DALLAS (NEXSTAR) — A spokesperson for Jelly Belly says its company has nothing to do with a contest that sounds like it’s straight from a movie script: a golden-ticket treasure hunt where the winner gets a key to a candy factory.
According to a press release, David Klein, a founder of Jelly Belly, says his current company has hidden “gold style tickets in the form of necklaces in places they come across with an interesting story.”
Klein, who was the original developer of the Jelly Belly branding, sold his stake in the company 40 years ago. His current candy company is named Spectrum Confections.
As you might imagine, many people who’ve read the story have reached out to Jelly Belly thinking they might soon be operating one of its factories. However, the company says it has had no association with Klein in decades.
“Due to confusion in the marketplace, Jelly Belly Candy Company would like to take this opportunity to clear up the misconception that it is involved with a contest that purportedly offers a candy factory as its grand prize,” the company said in an online statement. “In 1976, Mr. Klein, an independent third party, came up with the name ‘Jelly Belly’ and other novel marketing ideas. Jelly Belly Candy Company has not had a relationship with Mr. Klein since 1980 when it acquired the trademark.”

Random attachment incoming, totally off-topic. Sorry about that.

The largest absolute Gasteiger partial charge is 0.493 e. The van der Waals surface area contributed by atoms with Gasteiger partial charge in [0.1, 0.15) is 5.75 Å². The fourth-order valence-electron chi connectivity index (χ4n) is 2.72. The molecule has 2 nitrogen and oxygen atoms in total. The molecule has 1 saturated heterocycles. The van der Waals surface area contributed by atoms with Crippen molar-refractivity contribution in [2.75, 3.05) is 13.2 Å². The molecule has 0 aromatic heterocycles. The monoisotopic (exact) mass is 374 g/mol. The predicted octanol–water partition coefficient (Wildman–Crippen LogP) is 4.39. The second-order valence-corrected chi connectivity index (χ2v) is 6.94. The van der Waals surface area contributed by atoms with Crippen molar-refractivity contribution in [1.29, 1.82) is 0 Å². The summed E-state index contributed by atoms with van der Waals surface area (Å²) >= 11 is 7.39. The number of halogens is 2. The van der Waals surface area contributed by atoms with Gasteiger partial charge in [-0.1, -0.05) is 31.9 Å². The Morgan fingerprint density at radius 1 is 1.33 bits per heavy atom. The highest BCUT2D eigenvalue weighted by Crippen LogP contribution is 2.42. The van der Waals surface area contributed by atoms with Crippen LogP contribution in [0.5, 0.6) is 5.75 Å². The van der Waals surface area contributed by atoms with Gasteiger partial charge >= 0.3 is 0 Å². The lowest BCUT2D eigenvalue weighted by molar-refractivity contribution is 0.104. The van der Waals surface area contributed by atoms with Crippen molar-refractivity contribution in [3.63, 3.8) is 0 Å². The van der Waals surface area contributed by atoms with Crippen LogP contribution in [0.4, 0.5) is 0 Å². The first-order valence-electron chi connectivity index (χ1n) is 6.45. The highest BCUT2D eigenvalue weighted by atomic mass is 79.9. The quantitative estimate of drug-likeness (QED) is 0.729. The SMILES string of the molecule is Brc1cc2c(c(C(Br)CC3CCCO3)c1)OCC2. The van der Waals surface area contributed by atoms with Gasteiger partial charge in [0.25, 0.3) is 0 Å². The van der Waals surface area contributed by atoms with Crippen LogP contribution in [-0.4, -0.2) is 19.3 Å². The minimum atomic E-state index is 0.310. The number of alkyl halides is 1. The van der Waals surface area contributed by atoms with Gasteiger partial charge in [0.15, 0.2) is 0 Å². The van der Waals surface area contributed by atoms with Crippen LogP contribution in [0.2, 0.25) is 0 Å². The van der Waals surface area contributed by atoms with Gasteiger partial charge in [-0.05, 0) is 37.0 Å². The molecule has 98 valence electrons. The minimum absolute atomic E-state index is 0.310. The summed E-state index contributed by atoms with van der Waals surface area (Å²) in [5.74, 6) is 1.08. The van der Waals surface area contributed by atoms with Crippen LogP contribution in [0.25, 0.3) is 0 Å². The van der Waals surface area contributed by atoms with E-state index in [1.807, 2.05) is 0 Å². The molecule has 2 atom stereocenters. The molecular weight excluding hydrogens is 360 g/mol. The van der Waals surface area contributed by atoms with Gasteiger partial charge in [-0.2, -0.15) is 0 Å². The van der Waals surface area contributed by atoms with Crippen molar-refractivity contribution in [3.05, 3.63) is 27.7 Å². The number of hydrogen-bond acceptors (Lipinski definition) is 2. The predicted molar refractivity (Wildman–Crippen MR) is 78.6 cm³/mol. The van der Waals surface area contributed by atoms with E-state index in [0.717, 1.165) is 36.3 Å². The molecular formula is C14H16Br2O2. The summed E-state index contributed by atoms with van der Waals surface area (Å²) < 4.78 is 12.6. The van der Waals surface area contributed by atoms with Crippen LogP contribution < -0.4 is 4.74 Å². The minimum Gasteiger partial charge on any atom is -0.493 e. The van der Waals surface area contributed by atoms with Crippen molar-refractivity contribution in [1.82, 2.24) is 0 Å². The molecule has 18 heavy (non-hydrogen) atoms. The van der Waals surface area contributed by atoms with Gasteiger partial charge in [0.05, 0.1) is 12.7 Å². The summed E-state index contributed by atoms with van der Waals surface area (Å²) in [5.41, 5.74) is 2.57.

In the online statement, Jelly Belly says its company dates back to 1869 when it was known as the Herman Goelitz Candy Company.
According to Klein, those who wish to participate will need to pay an entry fee of about $50 to receive a clue in their state. Each treasure hunt is limited to 1,000 participants. The first clue will be released in Georgia on Sept. 30, with more being revealed in the other states following months, according to a news release.
“We’re gonna have the ultimate treasure hunt where the winner will be receiving a key — a key to one of our candy factories,” Klein, who is known as “The Candyman” said in a video announcing the game.
Few details exist about what factory the winner will receive, though multiple media reports indicate the facility will be in Florida.
“We’re looking for you, Charlie, out there,” Klein said in a nod to Roald Dahl’s classic novel, “Charlie and the Charlie Factory.”